No special preparation is required for the first interview. Make sure you bring your complete medical documentation. The study doctor will answer all your questions during the first interview, so it is a good idea to write down everything that is not clear. If necessary, the patient can bring a trusted person with him/her for support.
Yes, as before inclusion in the study. This is especially important since most clinical studies focus on relatively short-term treatment of a specific disease or condition, and comprehensive health care is not provided. Also, the collaboration of the family physician and the study team ensures that the medications the patient regularly takes are not in conflict with the study medications.
Yes, the patient may choose to leave the study at any time. It is only necessary to inform the leading study physician, who will record the reason for the patient’s withdrawal from the study.
Clinical studies can be sponsored by a variety of organizations or individuals, such as physicians, healthcare institutions, groupations, volunteer groups, and pharmaceutical companies, as well as some government agencies. Likewise, studies can be conducted in a variety of medical institutions, such as hospitals, colleges, offices and clinics.
Each study is based on a protocol which covers the clinical study plan in detail. The protocol is carefully designed to ensure the safety of participants (patients) and the relevance of the final results. The protocol defines, among other things, what characteristics a patient must have in order to be included in a particular clinical study, the schedule of diagnostic tests, procedures related to the administration of study drug(s) and drug doses, and the duration of the study. In accordance to the protocol, patients regularly undergo clinical examinations by a competent physician to monitor their health status and determine the safety and efficacy of the study drug used.
Placebo is an inactive tablet, liquid or powder that has no therapeutic effect. As noted in the previous question, in most clinical studies the new drug is compared with the current standard treatment or (often if there is no adequate standard treatment) placebo, to investigate the effectiveness of the new drug. In most cases, neither the patient nor the doctor knows whether the patient is receiving a new drug or a placebo to avoid unconsciously affecting the results.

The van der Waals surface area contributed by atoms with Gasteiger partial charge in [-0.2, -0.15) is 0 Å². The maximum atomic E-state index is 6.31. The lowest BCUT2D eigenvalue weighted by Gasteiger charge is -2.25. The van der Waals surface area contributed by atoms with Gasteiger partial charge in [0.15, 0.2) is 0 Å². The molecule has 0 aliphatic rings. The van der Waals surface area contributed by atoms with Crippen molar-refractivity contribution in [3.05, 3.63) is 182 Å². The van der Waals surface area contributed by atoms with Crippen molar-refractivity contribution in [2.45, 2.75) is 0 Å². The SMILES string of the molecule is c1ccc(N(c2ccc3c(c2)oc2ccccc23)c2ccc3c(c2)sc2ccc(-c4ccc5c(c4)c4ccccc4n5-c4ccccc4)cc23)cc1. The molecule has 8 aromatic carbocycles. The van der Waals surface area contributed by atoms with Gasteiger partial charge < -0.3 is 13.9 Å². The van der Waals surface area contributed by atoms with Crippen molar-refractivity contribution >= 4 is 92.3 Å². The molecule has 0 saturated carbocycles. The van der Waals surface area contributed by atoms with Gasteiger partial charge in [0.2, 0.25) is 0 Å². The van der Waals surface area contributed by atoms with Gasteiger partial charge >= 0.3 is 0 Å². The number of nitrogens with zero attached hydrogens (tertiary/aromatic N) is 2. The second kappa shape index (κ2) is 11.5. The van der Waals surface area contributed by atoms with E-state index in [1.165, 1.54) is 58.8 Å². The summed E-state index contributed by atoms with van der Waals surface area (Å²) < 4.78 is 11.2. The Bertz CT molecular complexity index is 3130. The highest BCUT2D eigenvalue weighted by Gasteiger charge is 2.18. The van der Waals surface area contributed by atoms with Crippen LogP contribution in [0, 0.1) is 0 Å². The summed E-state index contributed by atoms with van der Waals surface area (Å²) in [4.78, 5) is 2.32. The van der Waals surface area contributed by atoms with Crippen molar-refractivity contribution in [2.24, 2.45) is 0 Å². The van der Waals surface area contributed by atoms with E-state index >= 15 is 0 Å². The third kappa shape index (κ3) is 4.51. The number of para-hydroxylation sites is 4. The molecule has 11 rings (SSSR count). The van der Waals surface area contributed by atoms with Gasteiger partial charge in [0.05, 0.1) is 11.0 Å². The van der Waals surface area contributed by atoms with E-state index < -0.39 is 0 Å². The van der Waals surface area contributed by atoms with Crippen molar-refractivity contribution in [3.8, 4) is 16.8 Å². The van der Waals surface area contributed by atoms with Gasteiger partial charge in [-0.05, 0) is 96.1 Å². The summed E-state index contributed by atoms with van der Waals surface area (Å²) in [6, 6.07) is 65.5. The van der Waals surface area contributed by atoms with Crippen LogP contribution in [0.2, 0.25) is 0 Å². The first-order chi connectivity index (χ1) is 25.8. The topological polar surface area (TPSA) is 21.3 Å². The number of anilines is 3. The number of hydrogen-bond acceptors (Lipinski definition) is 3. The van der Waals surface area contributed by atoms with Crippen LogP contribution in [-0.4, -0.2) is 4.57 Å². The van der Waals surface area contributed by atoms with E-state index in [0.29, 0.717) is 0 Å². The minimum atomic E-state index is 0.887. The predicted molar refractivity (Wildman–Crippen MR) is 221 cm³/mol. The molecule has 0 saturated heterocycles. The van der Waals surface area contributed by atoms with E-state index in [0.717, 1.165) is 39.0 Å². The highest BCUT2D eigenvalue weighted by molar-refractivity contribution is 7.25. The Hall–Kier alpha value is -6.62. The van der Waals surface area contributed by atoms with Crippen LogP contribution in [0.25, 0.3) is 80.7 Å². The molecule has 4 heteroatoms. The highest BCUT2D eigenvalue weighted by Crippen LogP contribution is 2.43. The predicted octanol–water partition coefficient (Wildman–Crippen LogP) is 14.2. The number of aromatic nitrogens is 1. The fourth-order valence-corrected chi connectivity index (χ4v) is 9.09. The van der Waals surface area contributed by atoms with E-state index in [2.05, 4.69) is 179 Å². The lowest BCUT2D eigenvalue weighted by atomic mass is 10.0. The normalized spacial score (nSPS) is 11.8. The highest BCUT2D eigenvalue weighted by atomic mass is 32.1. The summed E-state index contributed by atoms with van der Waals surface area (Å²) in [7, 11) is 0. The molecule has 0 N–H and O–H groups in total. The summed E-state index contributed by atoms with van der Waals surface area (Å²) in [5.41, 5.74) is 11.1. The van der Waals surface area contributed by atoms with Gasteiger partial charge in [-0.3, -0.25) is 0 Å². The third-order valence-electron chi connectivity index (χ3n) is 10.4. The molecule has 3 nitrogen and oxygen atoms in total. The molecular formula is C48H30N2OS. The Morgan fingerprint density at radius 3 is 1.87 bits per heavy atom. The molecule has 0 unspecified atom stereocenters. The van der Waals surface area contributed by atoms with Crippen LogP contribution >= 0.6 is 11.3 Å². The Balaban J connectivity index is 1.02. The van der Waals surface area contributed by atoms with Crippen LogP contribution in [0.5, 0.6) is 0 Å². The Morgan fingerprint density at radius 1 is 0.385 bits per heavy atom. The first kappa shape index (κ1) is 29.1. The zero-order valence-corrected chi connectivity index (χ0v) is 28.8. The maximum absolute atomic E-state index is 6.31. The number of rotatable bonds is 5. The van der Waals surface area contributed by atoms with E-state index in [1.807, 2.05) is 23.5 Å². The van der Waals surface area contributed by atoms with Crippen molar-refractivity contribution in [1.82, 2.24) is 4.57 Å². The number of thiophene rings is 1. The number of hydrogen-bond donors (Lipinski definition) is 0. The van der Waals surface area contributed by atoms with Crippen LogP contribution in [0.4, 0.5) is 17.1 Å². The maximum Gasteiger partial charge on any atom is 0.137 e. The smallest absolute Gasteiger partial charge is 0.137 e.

Many studies are conducted in such a way that one group of patients receives a new experimental drug or other inovative treatment, while the other group receives the standard treatment or placebo. The latter group is referred to as the control group and is used to compare the results of the study drug with the current standard.
The most common are therapeutic studies, which examine new forms of treatment, new drug combinations, or a new approach to treating a disease. There are also prevention studies (looking for a better way to prevent disease in healthy people or to prevent disease recurrence; they may include administering medications, vitamins, vaccines, and minerals, or lifestyle changes), diagnostic studies (exploring new tests and methods in the diagnosis of specific diseases or conditions), screening studies (exploring the best way to detect diseases at early stage), and quality of life studies (exploring ways to improve the quality of life of individuals with chronic diseases).
Clinical trials are conducted in phases. The preclinical phase of testing is the initial stage when in vitro (in laboratory) studies and in vivo (on animals) studies are performed. This is followed by the clinical phase of the trial, which can be divided into four segments:
Phase 1. Researchers are testing a new drug on a small group of healthy individuals (20-80) to analyze the safety of drug administration for the first time, in order to determine the safe dose of the drug and identify possible side effects.
Phase 2. The study drug is administered to a slightly larger group of patients (100-300) to analyze the efficacy of the drug and to continue monitoring of side effects.
Phase 3. The study drug is administered to a large group of patients (1000-3000) to confirm efficacy, monitor side effects, compare the effect of the new drug versus standard therapy, and to gather data that allows the drug to be safely administered.
Phase 4. These are so called post-marketing studies, which gather additional information of the risks and benefits of the drug and determine the optimal use of the drug.